Full steam ahead: Grand Canyon Railway celebrates 30 years
The 1989 revitalization of the Grand Canyon Railway helped shape the Williams community
In 1984, the city of Williams went down in history as the last Route 66 town to be bypassed by Interstate-40. As predicted, many Williams businesses struggled as traffic circumvented the town on the newly constructed interstate, and the streets of Williams became quiet.
But this wasn’t the first time the town had seen significant change. Long-time residents witnessed the rise and fall of the logging industry and experienced the fallout of the railroad bypass in the 1960s.
But city officials and old-timers were concerned. They had witnessed the demise of the once-bustling towns of Seligman and Ash Fork and saw those communities become nearly ghost towns when they were bypassed by I-40.
“I didn’t bother going to the highway for the (I-40 opening) celebration,” said historian Al Richmond. “The town did die, businesses closed up rapidly thereafter.”
Residents who were here during that time saw an abrupt change in the downtown area. Semi-trucks and near constant traffic was there one day and gone the next. A gloom settled into the area and business after business began to close.
As the downtown community worked to stay alive, the Grand Canyon railroad sat quietly unused. The Grand Canyon railway had been a part of Williams since the late 1800s, but people’s love for the automobile and the ease of trucking made the railway almost obsolete. The last passenger train ran in 1968 and the last cargo train in 1974.
But many in the community of Williams knew there was potential in the Grand Canyon Railway, and several local officials and residents fought to keep the line from being dismantled.
“Rail passenger service to the Canyon was stopped in 1968. Shortly thereafter, consideration of removal of the tracks became a very real and serious threat. This community, however, has maintained a continuous 17-year struggle to prevent the loss of this resource to the community and our state. We will continue to seek its restoration and rehabilitation.”
~ Statement from the city of Williams during talks of restoring the Grand Canyon Railway in 1987.
In 1980, Atchison, Topeka and Santa Fe Railway (ATSF) began looking for a contractor to begin salvage work on the line, but some in Williams were not yet ready to abandon the rail line. Several promoters approached ATSF and the city of Williams with ideas for reinstating the railway, but none had come to fruition.
“John Moore was Marshall at that time and he made sure the individuals, the salvagers who wanted to take the railroad apart, weren’t able to compete that,” Richmond said.
During a 1987 city council meeting addressing the future of the railway, city officials said, “Rail passenger service to the Canyon was stopped in 1968. Shortly thereafter, consideration of removal of the tracks became a very real and serious threat. This community, however, has maintained a continuous 17-year struggle to prevent the loss of this resource to the community and our state. We will continue to seek its restoration and rehabilitation.”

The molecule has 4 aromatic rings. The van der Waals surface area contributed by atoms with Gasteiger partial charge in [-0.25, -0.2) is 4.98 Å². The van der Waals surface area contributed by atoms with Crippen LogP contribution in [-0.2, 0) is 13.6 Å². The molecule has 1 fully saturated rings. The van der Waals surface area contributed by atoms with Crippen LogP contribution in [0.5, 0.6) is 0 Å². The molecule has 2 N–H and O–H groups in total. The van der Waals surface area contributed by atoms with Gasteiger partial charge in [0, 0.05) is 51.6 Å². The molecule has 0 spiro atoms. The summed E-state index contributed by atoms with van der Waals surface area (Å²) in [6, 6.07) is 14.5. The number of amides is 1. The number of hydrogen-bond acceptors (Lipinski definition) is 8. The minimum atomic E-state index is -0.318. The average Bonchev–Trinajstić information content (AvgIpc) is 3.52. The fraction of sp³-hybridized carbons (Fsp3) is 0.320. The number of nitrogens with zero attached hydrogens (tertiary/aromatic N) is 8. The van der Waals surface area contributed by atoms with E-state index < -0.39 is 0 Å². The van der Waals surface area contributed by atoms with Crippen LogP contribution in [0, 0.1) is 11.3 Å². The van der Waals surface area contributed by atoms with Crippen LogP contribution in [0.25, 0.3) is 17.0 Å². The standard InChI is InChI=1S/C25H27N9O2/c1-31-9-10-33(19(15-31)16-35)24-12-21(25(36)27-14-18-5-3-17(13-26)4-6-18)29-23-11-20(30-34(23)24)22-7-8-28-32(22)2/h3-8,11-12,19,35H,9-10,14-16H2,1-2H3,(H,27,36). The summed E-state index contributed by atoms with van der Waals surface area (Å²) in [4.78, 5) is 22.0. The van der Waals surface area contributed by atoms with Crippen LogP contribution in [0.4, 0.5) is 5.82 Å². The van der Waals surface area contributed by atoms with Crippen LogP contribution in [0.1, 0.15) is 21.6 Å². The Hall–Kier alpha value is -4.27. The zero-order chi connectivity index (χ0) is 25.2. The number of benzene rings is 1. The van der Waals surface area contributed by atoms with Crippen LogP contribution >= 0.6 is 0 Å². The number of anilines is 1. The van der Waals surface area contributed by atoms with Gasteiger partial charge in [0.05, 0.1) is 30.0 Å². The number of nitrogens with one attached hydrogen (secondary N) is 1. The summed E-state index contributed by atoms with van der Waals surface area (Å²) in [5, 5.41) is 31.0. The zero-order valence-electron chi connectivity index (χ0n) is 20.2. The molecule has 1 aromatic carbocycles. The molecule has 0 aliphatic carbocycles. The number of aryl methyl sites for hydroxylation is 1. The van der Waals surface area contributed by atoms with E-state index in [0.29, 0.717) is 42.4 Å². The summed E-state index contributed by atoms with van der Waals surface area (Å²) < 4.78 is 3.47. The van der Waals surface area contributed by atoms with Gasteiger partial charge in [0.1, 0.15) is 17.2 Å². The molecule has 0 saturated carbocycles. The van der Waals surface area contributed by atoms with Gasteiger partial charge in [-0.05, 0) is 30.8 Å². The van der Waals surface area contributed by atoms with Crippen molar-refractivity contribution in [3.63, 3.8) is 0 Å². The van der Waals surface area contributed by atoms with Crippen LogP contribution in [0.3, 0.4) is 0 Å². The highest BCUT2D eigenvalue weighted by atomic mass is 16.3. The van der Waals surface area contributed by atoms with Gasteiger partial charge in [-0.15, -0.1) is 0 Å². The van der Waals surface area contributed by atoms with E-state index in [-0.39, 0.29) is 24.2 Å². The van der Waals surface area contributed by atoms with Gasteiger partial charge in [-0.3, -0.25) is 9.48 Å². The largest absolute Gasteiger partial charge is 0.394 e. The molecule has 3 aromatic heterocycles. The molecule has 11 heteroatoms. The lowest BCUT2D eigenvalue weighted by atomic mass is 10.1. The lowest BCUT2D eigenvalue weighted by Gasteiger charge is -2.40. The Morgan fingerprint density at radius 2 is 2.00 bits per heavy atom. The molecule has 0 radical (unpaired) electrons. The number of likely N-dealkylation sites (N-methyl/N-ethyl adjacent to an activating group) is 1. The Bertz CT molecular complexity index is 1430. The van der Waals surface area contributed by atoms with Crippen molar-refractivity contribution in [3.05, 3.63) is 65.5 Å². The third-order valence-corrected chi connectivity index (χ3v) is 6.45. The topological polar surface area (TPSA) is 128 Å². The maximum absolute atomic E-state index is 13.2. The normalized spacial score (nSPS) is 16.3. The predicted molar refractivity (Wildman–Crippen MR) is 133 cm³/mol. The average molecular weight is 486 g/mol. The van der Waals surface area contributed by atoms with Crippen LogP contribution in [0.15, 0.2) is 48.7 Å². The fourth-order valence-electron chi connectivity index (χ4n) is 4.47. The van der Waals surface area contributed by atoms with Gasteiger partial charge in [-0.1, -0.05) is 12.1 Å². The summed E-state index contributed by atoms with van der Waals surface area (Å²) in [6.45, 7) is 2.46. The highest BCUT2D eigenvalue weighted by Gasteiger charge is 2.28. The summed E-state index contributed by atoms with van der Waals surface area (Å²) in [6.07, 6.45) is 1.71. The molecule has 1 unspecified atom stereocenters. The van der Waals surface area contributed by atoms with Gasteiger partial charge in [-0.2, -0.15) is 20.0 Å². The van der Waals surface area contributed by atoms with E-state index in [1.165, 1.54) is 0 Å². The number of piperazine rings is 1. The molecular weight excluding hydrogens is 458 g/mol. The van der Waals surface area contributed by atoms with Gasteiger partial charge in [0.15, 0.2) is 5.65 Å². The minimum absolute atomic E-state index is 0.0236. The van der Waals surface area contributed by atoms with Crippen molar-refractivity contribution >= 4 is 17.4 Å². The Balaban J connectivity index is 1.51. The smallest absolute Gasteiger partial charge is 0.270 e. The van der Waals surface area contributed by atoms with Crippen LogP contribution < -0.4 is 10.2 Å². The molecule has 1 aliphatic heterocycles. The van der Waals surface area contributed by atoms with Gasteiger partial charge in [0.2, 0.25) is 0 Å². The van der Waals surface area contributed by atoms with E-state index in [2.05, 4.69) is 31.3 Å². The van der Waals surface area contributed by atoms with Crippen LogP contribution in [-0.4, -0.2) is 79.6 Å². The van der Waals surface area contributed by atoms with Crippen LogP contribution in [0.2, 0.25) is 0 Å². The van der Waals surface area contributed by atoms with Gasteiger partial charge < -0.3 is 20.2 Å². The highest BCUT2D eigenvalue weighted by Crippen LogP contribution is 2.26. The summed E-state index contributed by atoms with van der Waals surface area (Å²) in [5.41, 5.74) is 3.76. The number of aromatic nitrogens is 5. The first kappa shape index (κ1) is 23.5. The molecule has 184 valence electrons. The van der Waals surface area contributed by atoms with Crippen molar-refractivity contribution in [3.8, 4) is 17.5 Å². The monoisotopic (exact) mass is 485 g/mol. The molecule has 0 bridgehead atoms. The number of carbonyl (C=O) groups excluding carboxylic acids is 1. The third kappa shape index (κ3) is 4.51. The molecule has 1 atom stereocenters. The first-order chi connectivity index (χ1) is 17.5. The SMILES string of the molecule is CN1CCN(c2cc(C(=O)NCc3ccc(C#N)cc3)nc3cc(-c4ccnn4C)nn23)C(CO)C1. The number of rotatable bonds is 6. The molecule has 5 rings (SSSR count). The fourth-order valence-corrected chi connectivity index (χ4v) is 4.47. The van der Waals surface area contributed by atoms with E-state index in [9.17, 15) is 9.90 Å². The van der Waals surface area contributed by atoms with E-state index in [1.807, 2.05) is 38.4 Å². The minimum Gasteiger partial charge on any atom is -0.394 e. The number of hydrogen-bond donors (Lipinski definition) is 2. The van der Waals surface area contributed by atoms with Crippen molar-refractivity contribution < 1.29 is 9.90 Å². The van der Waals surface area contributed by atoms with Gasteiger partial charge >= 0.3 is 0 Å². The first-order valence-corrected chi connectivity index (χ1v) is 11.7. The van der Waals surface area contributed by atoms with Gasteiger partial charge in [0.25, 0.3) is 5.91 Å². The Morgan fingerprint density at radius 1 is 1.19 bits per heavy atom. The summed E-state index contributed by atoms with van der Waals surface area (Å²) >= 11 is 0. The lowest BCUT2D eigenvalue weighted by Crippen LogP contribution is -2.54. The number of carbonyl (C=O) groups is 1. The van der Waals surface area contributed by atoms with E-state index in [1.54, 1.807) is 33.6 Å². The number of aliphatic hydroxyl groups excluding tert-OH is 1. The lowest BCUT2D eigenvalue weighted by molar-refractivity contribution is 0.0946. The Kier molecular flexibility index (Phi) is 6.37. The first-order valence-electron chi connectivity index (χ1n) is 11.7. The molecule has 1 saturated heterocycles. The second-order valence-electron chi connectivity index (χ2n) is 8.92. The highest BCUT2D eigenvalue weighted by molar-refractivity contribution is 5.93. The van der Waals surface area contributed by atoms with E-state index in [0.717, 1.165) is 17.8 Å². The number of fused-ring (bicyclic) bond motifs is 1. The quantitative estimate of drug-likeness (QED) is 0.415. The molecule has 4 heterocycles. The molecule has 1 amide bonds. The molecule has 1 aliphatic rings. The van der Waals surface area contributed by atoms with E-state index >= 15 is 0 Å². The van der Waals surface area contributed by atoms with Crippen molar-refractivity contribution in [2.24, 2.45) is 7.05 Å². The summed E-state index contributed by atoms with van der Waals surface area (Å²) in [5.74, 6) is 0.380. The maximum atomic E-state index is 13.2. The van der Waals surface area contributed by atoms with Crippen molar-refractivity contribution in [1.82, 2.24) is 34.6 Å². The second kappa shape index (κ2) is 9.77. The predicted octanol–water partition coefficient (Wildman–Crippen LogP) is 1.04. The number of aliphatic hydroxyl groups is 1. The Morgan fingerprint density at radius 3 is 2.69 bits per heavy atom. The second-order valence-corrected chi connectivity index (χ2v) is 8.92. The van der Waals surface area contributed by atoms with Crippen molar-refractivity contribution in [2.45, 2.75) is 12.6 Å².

Railroad Resources was contacted by ATSF for salvaging, and the president of the company saw the potential of the railway as a tourist attraction and for $4.35 million purchased the 1,781 acres which included the right-of-way, the Fray Marcos Hotel, the Williams’ station and additional adjacent property.
The community of Williams got excited about the possibility of the revitalization of the railroad, but Railroad Resources ran into financial trouble because of a lack of investors and folded. However, one of the investors, businessman Max Biegert, took an interest in the project. Biegert had acquired the upper 20 miles of track, from Tusayan to the Grand Canyon, during Railroad Resources’ foreclosure, and after meeting with Williams city officials and other stakeholders, Biegert purchased the remainder of the track and property.
Biegert initially invested $15 million to revitalize the train to the Grand Canyon. Throughout 1988, Biegert, his wife Thelma and several officers and consultants took to planning. In January 1989, the group announced that the Grand Canyon Railway would run its first train from Williams to the Grand Canyon on Sept. 17 to commemorate the 88th anniversary of the first passenger train in 1901.
Work began in earnest as tracks were repaired and upgraded, and engines and cars were acquired. The group also planned to renovate the historic Fray Marcos Hotel to become the new Williams depot.
It was a very hectic time,” said Richmond, who worked public relations for Biegert. “My wife was also involved. My days were like 18-hour days.”
The original plans outlined an eight-year project that would include a spur from the railway to the Grand Canyon airport in Tusayan, two hotels, an Old West theme park and top-notch maintenance facilities. The complete project was estimated at $80 million.